Does SAQ work for cricket? | Cricket coaching, fitness and tips

Does SAQ work for cricket?

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cricketball.jpgThe proof of any cricket system is how well it works for real coaches and players. SAQ is no different.

That's why I was delighted when Matt got in touch with me to tell me his experiences with adding SAQ to his coaching.

Here is what he told me:

I used the SAQ for was with a group of 11/12 year olds last year of mixed ability. In terms of the skills required in some of the phases within SAQ such as Mechanics (hurdles) , Innervation (ladders) and Explosive movements there was a vast improvement from the start of the 10 week course to end in terms of running technique and quick multi directional fast foot movements which are vital in all aspects of cricket.

It also worked for professional player Steffan Jones who went from an 86 mph bowler to 92 mph as clocked when taking 4 wickets against Leicestershire at Lords.

Ultimately the ECB is big on LTAD and producing the athlete as well as the player by using the ABC's (Agility, Balance, Co-ordination) which I agree with.

As far as I can see or know there is no real structure or model in place to train this within at youth level so it's pretty much down to the individual coach to formulate his own methods/sessions. My personal feeling is that SAQ covers these areas and more.

For example SAQ uses the following techniques that can be adapted to the cricket pitch:

  • Fast foot ladder work: As a batter you need to firstly make quick decisions that trigger your foot movement back or forward. This is particularly important against spinners.
  • Correct running mechanics: Seam bowlers approach to wicket needs to be rhythmical and balanced and mechanics makes this possible.
  • Explosive movements: A fast bowler hitting the crease and in the follow through potentially has to make multi directional movements diving to catch or save runs. A fielder will also walk in with the bowler and have to make a similar movement to stop, catch, chase or retrieve the ball.

All these skills have to compliment the other skills that develop a good cricketer. Technical, tactical, mental and lifestyle all play a part too.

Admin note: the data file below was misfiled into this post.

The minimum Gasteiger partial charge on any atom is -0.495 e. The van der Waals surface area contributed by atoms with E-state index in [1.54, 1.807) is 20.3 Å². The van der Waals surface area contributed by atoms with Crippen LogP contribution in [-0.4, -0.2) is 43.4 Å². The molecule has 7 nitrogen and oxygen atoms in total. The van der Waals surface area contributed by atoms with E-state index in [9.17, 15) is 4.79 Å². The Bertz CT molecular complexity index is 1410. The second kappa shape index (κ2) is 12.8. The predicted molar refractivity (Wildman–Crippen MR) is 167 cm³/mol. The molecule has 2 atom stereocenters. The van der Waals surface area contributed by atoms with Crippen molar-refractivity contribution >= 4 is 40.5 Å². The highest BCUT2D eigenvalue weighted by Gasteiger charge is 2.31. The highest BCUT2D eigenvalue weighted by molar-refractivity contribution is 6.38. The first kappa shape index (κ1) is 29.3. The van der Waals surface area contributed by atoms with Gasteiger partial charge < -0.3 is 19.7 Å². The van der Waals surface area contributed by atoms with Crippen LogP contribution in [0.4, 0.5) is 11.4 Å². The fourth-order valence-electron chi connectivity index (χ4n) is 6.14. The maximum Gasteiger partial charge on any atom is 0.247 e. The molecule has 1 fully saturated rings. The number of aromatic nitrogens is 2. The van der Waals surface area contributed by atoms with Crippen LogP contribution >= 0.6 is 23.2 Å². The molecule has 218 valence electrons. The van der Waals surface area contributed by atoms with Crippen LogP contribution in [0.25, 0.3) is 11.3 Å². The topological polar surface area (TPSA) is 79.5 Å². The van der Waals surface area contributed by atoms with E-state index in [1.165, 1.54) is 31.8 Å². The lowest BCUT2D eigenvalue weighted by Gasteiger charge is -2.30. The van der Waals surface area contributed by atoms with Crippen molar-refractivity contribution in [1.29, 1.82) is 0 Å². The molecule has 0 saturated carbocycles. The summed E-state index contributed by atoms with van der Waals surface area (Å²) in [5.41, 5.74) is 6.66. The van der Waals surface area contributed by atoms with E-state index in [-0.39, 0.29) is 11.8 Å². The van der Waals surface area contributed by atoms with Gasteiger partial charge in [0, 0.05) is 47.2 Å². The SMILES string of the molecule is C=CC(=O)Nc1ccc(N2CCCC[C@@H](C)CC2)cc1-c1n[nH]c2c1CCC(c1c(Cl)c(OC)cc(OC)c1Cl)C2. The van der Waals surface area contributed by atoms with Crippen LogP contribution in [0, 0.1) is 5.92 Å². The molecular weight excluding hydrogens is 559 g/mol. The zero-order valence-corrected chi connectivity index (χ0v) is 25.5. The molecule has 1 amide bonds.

Additionally, SAQ has been used with most of the UK County Championship teams including Somerset, Gloucestershire, Northamptonshire, Leicestershire, Warwickshire, Worcestershire and Essex.

I'm interested in your feedback. Have you used SAQ training as a coach or player? How have you found it?

Image credit: Hashmil

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All I can say is the SAQ is good as General Stimulus for physical preparation. I think Matt is making an error in judgement by giving SAQ work so much credit. Footwork for batting is not the same as ladder footwork. I have seen kids who are experts at the ladder but cannot use their feet while batting and vice versa.

I would be interested to see how much crossover there is to cricket from the ladder. The ladder is good for agility and balance on the ladder. Do you find the kids who are good on the ladder are more agile in the field?

No, using the ladder makes you good at that. Agility on the field comes from lots of other factors and the 2 most important being INTENT and PASSION to be outstanding on the field. And this is a reflection of the COMPETITIVE MINDSET of the player.

Mindset is important I agree. But mindset alone will not make you more balanced or coordinated. Practice does that.

Now, the debate is this: does the agility ladder improve balance and coordination in a cricket specific environment? There is a case for both.

Did Don Bradman, Tendulkar, Lara use the 'agility ladder' while growing up? NO

That's a weak arguement Russell. Did they have access to one? If they did, would one have made them even better or did their great talent mean they did not need one? Should ordinary people try and copy what great talents do or realise we need every trick in the book to improve our own average standards?

I've been using the ladder in my training lately and i sometimes use ankle weights. And i find that my footwork is quicker against the spiners. theres no doubt that it helps.

I think it does help with coordination and balance in general which can only be a good thing. As part of a proper warm up it's a good tool if you have access to one.